Pete - 08/27/12 - 6:33pm

I know this is a minor thing, but I really dislike RS new graphics scheme. I’ve seen it on a number of forks across the range and I’m not a big fan. 2012′s SID with the Keronite looked nasty cool.

Yeahaaa!!!_ - 08/27/12 - 9:58pm

I think so to Pete. They look low rent.

Chris - 08/27/12 - 10:48pm

Agree Pete! Not digging the new graphics at all.

Dudemanguybro - 08/27/12 - 11:30pm

I like the new graphics.

I think the bigger wheels are getting 15 or 20. Haven’t seen sh#t at distributors yet, though so who knows what will be vaporware. Kill 15mm.

I don’t think you can change the travel with a spacer anymore,,,,

MrXC - 08/28/12 - 1:26am

dumb. dumb. dumb. The best think RS had going for it was the dual air system. I could go from XC race stiff to plush with a few extra psi of air in the negative spring. Now that its not easily adjustable why bother ? RS lost my business in 2012 because they didn’t have a 120mm travel, 15mm through axle fork but I’ve missed dual air….now I have nothing to miss.

gatouille - 08/28/12 - 4:44am

I dislike the grey color. Not white, not grey, … dirty white ?
Cradle shape is the same with other RS fork, I prefer single design for SID serie.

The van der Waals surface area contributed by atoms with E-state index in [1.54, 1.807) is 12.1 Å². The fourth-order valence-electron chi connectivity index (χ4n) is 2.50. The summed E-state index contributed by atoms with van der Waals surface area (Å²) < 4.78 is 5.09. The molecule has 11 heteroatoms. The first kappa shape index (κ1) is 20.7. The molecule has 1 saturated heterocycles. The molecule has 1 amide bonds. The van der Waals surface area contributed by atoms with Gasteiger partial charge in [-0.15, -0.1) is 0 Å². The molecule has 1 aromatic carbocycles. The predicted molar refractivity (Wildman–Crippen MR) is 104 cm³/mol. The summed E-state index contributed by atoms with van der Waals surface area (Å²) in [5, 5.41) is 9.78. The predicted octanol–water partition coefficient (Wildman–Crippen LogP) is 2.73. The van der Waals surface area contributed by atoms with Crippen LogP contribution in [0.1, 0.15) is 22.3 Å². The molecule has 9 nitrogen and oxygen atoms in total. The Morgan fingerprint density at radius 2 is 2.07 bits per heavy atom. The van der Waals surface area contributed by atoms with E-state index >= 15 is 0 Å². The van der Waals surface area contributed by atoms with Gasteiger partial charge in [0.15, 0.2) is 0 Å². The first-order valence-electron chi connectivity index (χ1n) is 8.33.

1565g is pretty heavy for this category of XC fork, concurrent makes better.
Must be try on bike to test efficiency of Solo Air.

MBR - 08/28/12 - 9:10am

Does this, “check valve etched into the inside of the legs,” mean that you can’t buy the new damper to retro into older forks? I liked the ability to adjust the old dual-air… until I had problems with the positive chamber leaking into the neg chamber. New solo air sounds more reliable.

Ben - 08/28/12 - 9:43am

@gatouille: 1565g seems pretty darn good for a reliable 29″ XC fork including lockout and the thru-axle. What’s coming in lighter real world including those things that is easily serviced at home? Fox can’t touch that including the lockout. DT Swiss maybe?

cws396 - 08/28/12 - 9:53am

I wonder if RS have finally solved the issue of twisting/bending lowers?

patrik - 08/28/12 - 4:47pm

“one of Rockshox’s suspension engineers, and he said they took this concern into product testing but were really pleased with the outcome, saying the forks feel as good or better than before.”

I see that the Chewbacca Defense is still widely used. Gotta love Product Managers–only in their world is $1 worth $2.

vectorbug - 08/28/12 - 5:26pm

I wish I didn’t care about aesthetics so much but gray just looks OEM and generic… Which I guess this is. There are always options to get them custom painted with various Treks and whatnot.

Tyler (Editor) - 08/28/12 - 7:11pm

MBR – no, you can’t retrofit to dual air, but the “damper” cartridge in the other leg can be swapped, which is a project we have slated for this fall after the tradeshow hullabaloo dies down.